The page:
Dearest Rachel –
It’s seven a.m. Chompers wakes me up with whine; he’s back to his old schedule (after a fashion), and I pick him up, and take him out front. He pees the length of the sidewalk connecting the front stoop to the driveway, and I discover as I set him into his harness that he had gotten me on the sandal as I carried him along that portion of sidewalk.
I have resolved not to get cross with him; for all I know, this may be his last day on earth. The last thing he needs is for me to be more beast than friend. You recall how we thought he saw each of us: you were “Mistress,” I was “the friendbeast,” after a cartoon by The Oatmeal about his own dog. I’m afraid that too often I have been more beast than friend to him; today, I can I’ll afford to be that way. He doesn’t deserve it, even if he did wake me up at four this morning to go out and pee as well.
When I bring him in, and set him on his blanket in the sunroom, I fetch him his water dish, and he licks greedily at it. While he does so, I’ll look around for some method to feed him. The receptionist at the clinic instructed us to make sure he was fed – specifically, she suggested I focus on giving him his at least his wet food. But that hasn’t been working out so well; he never finished yesterday’s breakfast, and while I tried to offer it to him again at dinner time, he simply licked at the food within the container to little actual result.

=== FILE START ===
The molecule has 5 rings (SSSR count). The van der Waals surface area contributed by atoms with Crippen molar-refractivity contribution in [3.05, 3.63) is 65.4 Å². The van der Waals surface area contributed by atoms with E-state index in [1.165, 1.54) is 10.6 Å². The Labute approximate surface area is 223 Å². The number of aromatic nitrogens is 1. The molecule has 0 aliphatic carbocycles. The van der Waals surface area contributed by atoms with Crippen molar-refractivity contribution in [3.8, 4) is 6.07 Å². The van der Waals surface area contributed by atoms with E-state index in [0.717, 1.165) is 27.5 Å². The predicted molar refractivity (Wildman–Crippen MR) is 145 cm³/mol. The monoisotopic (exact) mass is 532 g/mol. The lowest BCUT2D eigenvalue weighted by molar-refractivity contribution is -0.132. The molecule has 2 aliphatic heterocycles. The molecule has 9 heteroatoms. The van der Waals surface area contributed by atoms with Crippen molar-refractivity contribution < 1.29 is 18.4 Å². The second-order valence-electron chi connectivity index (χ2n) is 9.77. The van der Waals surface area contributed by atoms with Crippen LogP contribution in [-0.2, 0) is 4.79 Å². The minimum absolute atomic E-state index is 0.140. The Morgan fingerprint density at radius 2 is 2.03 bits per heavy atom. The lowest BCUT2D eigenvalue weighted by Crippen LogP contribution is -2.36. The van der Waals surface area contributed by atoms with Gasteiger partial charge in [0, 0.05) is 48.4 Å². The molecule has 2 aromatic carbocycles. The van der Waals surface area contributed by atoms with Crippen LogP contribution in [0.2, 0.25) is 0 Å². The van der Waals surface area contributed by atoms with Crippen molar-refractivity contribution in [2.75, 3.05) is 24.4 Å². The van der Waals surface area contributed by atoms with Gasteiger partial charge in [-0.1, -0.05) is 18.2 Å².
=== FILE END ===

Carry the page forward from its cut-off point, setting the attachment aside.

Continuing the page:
So preparing him a bowl or a container seems a little pointless. I decide to offer him a spoonful straight out of the container, but once again, he just licks at it, which doesn’t bring any of it into his mouth. Eventually, I conclude this isn’t working, and set the spoonful on one of those disposable plates Jan and I found a month or so ago, so he can lick to his heart’s content. Not that it’s likely to actually feed him, but at least I can say I tried everything I could.
I feel like I should be so much more anxious than I actually am. For all I know, this may be the day I send him to you. And yet, somehow it doesn’t bother me as much as I think it ought to.
It’s probably because he was never my pet. You would refer to him as your ‘fur baby,’ and as Daniel’s ‘furry little brother,’ but there was no connection between me and him. To me, he was always ‘the old man.’ Eight years old when we got him, and aging every day that much faster than any of us humans, he was always older than even me.
He was supposed to go first; but you beat him to the finish line somehow.
It’s a little after eight-thirty, now. I’m eating breakfast by myself, and going through my newsfeed, while Daniel listens to his computer, and Kevin (essentially filling in your spot on the couch) is tuned in to TikTok. I didn’t know that he was a moderator of certain TikTok discussion panels; I guess anybody can get into this or that new technology. Good for him.